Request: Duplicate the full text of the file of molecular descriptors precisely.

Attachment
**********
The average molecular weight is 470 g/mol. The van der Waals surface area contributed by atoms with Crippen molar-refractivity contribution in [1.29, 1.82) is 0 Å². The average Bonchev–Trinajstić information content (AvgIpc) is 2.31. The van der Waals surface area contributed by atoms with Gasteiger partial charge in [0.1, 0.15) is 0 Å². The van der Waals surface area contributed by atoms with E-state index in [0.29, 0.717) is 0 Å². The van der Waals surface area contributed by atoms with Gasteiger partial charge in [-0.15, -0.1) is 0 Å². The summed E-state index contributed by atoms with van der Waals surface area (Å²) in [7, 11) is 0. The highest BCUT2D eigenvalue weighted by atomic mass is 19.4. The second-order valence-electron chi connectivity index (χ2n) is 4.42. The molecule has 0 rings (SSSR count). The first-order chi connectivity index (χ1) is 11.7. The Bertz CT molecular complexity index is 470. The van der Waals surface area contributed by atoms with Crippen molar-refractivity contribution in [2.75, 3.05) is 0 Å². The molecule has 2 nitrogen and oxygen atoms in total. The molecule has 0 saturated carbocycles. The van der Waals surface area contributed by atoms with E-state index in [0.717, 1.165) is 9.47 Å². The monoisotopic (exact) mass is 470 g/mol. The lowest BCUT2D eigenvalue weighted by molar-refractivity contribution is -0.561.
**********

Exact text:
The average molecular weight is 470 g/mol. The van der Waals surface area contributed by atoms with Crippen molar-refractivity contribution in [1.29, 1.82) is 0 Å². The average Bonchev–Trinajstić information content (AvgIpc) is 2.31. The van der Waals surface area contributed by atoms with Gasteiger partial charge in [0.1, 0.15) is 0 Å². The van der Waals surface area contributed by atoms with E-state index in [0.29, 0.717) is 0 Å². The van der Waals surface area contributed by atoms with Gasteiger partial charge in [-0.15, -0.1) is 0 Å². The summed E-state index contributed by atoms with van der Waals surface area (Å²) in [7, 11) is 0. The highest BCUT2D eigenvalue weighted by atomic mass is 19.4. The second-order valence-electron chi connectivity index (χ2n) is 4.42. The molecule has 0 rings (SSSR count). The first-order chi connectivity index (χ1) is 11.7. The Bertz CT molecular complexity index is 470. The van der Waals surface area contributed by atoms with Crippen molar-refractivity contribution in [2.75, 3.05) is 0 Å². The molecule has 2 nitrogen and oxygen atoms in total. The molecule has 0 saturated carbocycles. The van der Waals surface area contributed by atoms with E-state index in [0.717, 1.165) is 9.47 Å². The monoisotopic (exact) mass is 470 g/mol. The lowest BCUT2D eigenvalue weighted by molar-refractivity contribution is -0.561.